Weston is mentioned in the Domesday Book when it was held by Rainald de Bailleuil, Sheriff to Roger de Montgomery. It was then held successively by the de Westons and the Myttons, passing through the female line to the Myttons. The last of the Myttons was a daughter, Elizabeth (see picture right), who married Sir Thomas Wilbraham from Woodhey in Cheshire in 1651.
In 1671, using a copy of Palladio’s First Book of Architecture, she supervised and directed the rebuilding of the present house. Unfortunately Elizabeth and Sir Thomas failed to produce a male heir, and so Weston was inherited by Elizabeth and Sir Thomas’s third daughter Mary who married Richard Newport, 2nd Earl of Bradford.
Henry, 3rd Earl of Bradford, succeeded his father in 1723 and is described by historians as ‘immoral and vindictive’. Having quarrelled with his mother he bequeathed the extensive Newport estates to his illegitimate son, John (Weston was the property of his mother who was still living). The will was contested but could not be overturned.
Henry’s brother, Thomas the 4th Earl died without heirs in 1762 and the earldom became extinct, thus Weston again passed through the female line. The estate was divided between his sisters, Lady Diana Newport and Lady Anne Newport, who had married Sir Henry Bridgeman, Bt of Castle Bromwich Hall, near Birmingham.
Their son Sir Henry inherited Weston, which then became the main Bridgeman seat. He was responsible for buying much of the French furniture and tapestries, and employed Lancelot ‘Capability’ Brown to landscape the park. In 1815 his son, Sir Orlando, a noted agriculturist, was created 1st Earl of Bradford of the second creation. On the death of his father in 1825 George became the 2nd Earl of Bradford (see left).
Orlando, 3rd Earl of Bradford married Selina, a noted beauty, daughter of Lord Forester of Willey, Shropshire. He was a very keen horseman, hunting in Melton Mowbray as well as breeding and training racehorses. This interest was put to public service when he became Master of the Horse to Queen Victoria. He made extensive alterations to the house, creating the dining room from several smaller rooms, moving the entrance from south to east, and laying out the terraced gardens.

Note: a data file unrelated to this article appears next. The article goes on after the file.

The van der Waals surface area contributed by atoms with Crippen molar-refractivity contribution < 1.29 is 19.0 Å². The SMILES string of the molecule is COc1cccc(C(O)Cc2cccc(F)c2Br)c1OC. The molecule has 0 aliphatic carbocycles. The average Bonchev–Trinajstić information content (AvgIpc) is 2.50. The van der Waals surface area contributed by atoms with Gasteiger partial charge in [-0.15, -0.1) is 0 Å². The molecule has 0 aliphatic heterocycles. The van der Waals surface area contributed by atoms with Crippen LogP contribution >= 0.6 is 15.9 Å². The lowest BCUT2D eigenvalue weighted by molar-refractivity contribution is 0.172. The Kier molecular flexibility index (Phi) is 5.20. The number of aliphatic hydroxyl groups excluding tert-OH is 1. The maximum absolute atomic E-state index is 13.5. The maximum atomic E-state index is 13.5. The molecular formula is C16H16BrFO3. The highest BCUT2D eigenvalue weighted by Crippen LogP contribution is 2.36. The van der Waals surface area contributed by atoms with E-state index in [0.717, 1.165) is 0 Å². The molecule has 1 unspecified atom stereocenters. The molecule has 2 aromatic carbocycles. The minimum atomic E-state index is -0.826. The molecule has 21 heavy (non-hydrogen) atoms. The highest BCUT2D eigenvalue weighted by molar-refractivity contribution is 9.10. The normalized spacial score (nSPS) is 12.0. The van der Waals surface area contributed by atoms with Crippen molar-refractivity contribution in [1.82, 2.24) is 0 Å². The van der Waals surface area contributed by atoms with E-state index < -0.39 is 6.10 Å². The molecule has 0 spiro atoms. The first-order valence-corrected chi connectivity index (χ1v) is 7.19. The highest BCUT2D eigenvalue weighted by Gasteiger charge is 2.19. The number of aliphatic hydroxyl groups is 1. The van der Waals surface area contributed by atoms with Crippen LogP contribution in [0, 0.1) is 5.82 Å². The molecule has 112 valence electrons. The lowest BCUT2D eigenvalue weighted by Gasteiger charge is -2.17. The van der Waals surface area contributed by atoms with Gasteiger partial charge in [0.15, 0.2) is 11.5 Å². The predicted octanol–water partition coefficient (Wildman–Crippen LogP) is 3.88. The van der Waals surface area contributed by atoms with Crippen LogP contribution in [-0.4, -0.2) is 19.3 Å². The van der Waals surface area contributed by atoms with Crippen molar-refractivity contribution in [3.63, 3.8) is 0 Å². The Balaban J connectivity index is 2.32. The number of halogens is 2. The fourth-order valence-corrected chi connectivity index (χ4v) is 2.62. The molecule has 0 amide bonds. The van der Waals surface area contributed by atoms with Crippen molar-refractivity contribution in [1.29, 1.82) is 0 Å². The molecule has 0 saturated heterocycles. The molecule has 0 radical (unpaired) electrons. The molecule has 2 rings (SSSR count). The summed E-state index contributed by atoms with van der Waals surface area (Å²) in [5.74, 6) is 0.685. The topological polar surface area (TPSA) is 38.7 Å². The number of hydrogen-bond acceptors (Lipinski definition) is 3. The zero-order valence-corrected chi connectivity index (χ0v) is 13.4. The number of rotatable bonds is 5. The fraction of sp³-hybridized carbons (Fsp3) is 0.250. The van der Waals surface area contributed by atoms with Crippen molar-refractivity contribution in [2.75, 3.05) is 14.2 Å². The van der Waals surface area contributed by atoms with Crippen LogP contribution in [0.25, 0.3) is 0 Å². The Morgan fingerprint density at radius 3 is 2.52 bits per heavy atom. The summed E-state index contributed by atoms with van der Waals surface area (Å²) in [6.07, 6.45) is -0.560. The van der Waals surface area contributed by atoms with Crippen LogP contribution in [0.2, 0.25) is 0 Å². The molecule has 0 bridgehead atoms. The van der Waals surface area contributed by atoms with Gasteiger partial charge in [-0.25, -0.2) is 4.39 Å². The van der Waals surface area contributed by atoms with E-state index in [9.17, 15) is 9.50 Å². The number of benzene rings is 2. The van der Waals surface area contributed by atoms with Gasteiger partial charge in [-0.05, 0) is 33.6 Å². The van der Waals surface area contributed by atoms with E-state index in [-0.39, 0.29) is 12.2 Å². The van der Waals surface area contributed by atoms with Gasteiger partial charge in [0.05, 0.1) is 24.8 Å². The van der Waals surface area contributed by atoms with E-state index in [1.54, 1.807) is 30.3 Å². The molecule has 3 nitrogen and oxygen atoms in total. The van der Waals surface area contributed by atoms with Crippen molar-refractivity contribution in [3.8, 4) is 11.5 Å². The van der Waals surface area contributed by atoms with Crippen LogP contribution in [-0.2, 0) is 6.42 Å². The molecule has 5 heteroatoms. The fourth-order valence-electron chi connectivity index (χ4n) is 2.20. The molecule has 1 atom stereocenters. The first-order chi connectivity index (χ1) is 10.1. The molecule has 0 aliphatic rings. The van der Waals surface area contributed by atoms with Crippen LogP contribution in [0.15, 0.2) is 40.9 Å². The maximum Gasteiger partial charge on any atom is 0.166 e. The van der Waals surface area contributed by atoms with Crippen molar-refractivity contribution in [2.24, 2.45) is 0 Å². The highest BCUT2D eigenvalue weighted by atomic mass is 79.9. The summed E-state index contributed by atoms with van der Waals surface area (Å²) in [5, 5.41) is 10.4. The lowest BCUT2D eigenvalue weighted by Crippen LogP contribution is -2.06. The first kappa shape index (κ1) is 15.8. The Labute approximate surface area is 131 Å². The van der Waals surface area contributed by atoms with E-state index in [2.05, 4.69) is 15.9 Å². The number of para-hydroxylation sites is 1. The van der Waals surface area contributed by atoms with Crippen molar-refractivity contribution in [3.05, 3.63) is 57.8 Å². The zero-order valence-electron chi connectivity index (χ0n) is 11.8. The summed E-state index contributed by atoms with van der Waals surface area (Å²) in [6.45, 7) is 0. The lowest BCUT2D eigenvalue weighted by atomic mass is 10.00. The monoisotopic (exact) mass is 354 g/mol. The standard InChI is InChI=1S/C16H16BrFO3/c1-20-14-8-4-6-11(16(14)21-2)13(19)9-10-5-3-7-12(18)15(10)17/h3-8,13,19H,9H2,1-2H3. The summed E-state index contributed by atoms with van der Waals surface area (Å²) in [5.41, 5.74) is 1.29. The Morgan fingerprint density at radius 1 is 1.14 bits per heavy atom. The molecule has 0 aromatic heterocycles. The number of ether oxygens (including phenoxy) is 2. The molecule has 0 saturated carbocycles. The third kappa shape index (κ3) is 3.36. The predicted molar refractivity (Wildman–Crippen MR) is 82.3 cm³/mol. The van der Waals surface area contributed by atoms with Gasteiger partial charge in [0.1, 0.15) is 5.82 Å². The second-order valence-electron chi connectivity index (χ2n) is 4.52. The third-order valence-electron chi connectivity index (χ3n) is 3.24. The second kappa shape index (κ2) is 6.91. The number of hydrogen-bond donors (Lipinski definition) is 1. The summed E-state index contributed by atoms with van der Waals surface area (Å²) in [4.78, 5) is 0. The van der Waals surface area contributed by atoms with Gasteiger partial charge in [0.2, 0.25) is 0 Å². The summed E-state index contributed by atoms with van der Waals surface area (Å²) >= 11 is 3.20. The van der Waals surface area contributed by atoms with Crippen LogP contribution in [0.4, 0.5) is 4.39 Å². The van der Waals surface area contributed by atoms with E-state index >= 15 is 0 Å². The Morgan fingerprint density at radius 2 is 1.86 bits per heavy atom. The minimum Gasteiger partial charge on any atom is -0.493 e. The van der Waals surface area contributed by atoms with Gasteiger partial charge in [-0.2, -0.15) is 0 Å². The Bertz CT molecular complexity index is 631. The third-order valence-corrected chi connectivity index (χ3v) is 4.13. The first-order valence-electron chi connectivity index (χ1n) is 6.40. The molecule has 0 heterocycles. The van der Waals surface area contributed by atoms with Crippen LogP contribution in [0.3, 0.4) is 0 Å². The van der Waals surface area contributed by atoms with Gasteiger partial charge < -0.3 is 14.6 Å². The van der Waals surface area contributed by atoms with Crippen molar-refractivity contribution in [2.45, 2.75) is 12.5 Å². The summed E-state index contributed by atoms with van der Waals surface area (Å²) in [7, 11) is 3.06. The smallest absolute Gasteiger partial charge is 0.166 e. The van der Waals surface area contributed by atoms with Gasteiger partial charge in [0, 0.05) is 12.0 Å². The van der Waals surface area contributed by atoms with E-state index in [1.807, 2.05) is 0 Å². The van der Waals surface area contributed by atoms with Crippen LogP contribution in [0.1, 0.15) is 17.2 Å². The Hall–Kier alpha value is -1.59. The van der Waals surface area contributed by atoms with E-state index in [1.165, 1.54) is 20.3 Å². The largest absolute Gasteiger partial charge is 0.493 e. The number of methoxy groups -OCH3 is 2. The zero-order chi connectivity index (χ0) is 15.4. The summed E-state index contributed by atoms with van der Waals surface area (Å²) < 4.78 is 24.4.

The next Earl of note was Gerald, 6th Earl of Bradford, my father, who succeeded to the title in 1957. A highly respected and self-taught expert on trees and forestry, he was responsible for much of the recent planting in the Temple Wood and for many years was a Crown Estate Commissioner. In 1946 he married my mother, Mary Montgomery, whose inspired remodelling of the interior decoration of Weston gives the house its character today.
In 1981 my father died at the early age of sixty-nine, and I received a Death Duty Bill of £8 million; after five years of negotiations with the Treasury, the Weston Park Foundation was established in 1986 and now owns Weston Park, it is an educational charity charged with the preservation of Weston and is responsible for the day-to-day running of it.